Russia goes Socialist on Pension Plans
Apr. 6 – Russia will spend a record amount of money for pensioners this year, with almost 10 percent of gross national product going into pension funds as the Russian Federation joins the ranks of countries with the highest mandatory pension payments.
After increased pension payout deductions planned for 2011 (from 20 to 26 percent from the payment fund), Russia will overtake almost all Organization for Economic Cooperation and Development (OECD) members, including the United States, Germany, France, Switzerland, Sweden, Japan, Canada on the amount of “pension load” on businesses.
“It’s obviously bad for everyone except the government,” says Russian paper Vedomosti. Sharp growth of loading on businesses will risk rise of illegal labor relations. Not only pension payouts but also incomes taxes will be affected by it. The state finally will win little as a third of the able-bodied population of Russia works in the state sector, and increase of pension payouts will demand more from the state in terms of budget funds.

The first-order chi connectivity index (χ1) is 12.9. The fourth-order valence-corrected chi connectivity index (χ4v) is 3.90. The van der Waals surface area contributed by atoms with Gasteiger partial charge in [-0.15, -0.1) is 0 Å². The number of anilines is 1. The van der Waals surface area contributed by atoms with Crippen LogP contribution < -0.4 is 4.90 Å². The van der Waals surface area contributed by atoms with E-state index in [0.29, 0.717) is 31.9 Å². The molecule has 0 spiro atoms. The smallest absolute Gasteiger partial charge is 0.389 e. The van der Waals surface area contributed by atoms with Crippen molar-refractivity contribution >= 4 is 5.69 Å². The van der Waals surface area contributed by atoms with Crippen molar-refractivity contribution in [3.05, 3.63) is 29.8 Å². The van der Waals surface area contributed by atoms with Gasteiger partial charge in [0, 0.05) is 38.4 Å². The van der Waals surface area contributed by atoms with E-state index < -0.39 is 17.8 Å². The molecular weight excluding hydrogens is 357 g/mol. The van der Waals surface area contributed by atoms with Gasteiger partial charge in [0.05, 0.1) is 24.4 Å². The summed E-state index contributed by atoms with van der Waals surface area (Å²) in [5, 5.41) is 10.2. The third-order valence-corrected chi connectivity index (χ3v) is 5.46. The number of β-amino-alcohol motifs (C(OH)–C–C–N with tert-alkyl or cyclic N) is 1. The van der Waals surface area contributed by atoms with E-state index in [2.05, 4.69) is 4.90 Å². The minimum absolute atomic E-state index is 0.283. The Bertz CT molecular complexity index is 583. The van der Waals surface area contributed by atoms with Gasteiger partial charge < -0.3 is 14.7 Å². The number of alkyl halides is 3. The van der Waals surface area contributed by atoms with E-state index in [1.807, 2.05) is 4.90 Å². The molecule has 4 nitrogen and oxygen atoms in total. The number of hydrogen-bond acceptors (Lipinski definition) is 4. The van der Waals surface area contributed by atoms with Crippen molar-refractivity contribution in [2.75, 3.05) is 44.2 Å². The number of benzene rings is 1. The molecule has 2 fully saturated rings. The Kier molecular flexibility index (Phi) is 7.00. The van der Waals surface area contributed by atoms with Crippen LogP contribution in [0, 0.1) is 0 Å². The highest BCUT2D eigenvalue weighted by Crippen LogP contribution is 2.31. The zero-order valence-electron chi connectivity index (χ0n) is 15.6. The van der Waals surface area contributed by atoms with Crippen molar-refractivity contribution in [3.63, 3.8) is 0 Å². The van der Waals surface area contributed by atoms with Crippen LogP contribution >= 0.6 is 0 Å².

There’s a crippling demographic crisis facing Russia, as the pension population grows and the workforce shrinks. According to the World Bank, pension systems of a majority of the developed countries now suffer hard times as deficiency will reach from 6 to 10 percent of GNP this year. The situation in developing countries is not better; this year Russia’s pension deficiency will grow to 5.2 percent of GNP.
According to research data from The Institute of Transitional Economy, if nothing changes, Russian pension system deficiency will grow to 7 percent of GNP by 2020. If the government will cover it only at the expense of insurance payments, the tariff for pension insurance should be increased by 54 percent.
From April 1, the Russian Pension Fund has started to index labor pensions in connection with inflation to 6.3 percent (on the average to 8180 rubles), and social pensions to 8.8 percent (to 4600 rubles).